THE PRESIDENT: Outstanding.
Any of the young people have another question? This young man right here? Hold on one second.
Q Have you found any life forms or any plants out in space?
THE PRESIDENT: That's a good question. Any life forms out there other than you guys?
MISSION SPECIALIST MAGNUS: We're actually doing an experiment on this mission to take a swab or a sample of the surface of the EVA, the spacewalker's gloves both before and after the space walk. And that's a -- that was sort of a demonstration of the type of technology that we'll be able to use on the moon and Mars for the same purpose, to try and see if we can determine what sort of bacteria or micro-organisms are living in the various environments we're going to encounter.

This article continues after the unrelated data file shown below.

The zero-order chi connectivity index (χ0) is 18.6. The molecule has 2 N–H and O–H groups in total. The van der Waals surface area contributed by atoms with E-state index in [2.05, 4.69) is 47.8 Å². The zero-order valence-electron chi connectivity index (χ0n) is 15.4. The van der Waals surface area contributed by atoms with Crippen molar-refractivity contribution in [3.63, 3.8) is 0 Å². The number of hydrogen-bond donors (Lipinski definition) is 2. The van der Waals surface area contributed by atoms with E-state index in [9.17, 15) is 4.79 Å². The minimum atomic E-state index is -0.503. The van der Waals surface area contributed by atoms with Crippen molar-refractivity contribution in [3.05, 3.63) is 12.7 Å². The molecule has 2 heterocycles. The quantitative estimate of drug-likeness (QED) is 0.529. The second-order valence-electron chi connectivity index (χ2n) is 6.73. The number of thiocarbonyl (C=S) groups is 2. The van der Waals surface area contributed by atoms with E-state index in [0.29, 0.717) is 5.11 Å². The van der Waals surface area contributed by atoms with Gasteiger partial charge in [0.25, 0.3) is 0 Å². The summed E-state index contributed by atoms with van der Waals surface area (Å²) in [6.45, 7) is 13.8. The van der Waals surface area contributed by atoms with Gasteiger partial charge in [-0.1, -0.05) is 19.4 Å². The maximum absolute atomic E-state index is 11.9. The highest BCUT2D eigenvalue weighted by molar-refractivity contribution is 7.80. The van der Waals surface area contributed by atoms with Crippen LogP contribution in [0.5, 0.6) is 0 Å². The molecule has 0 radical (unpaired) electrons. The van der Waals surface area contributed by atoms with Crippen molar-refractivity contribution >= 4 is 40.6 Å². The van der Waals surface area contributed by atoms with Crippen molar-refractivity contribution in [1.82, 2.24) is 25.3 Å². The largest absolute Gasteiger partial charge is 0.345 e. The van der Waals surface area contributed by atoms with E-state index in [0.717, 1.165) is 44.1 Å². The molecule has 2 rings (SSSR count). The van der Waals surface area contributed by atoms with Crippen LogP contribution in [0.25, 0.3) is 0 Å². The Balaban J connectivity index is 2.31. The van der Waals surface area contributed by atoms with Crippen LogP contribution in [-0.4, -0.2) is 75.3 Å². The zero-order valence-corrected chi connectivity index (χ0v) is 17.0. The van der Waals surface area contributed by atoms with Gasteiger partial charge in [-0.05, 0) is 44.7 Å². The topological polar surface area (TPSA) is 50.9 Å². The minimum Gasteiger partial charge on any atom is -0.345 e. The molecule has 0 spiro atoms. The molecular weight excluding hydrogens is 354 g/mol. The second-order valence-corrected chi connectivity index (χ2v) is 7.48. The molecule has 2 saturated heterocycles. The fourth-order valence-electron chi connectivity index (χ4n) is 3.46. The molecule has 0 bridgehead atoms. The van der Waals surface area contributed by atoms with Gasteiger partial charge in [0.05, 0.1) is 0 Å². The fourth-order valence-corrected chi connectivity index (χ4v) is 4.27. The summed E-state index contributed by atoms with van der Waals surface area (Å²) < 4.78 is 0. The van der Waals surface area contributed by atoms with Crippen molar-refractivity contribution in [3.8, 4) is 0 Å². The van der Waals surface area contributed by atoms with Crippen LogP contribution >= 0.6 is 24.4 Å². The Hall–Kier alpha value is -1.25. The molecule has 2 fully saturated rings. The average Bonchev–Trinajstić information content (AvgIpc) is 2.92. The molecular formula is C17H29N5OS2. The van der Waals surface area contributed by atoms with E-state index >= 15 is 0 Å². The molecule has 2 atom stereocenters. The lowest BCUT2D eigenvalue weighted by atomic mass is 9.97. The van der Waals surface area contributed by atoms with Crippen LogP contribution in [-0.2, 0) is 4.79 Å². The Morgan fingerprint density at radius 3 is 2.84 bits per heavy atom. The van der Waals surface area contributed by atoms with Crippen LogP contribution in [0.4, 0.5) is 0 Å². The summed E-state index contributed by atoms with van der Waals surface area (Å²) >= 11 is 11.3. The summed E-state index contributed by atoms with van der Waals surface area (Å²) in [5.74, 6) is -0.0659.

We unfortunately haven't really found anything here. I think we'll have much more success at finding new types of life and different structures when we go to places like the moon and Mars and moons of Titan and these other types of environments.
THE PRESIDENT: Excellent question. All right, I've got a young man back here.
Q What things did you have to study to be a astronaut?
THE PRESIDENT: All right, that's a good question. You guys are all extraordinarily trained. What -- if we've got some budding astronauts over here, what should they be doing? I'm assuming they better hit the books on science and math.
PILOT ANTONELLI: You got it just right. The -- one of the beautiful things about getting to work here is you can study just about anything that you're really interested in -- science and math being a big part of it. But we have medical doctors, geologists, engineers, and physicists in the group here with us. So it's pretty much anything in the math and science field. We've got a couple of schoolteachers here with us studying education, as well as the math and science.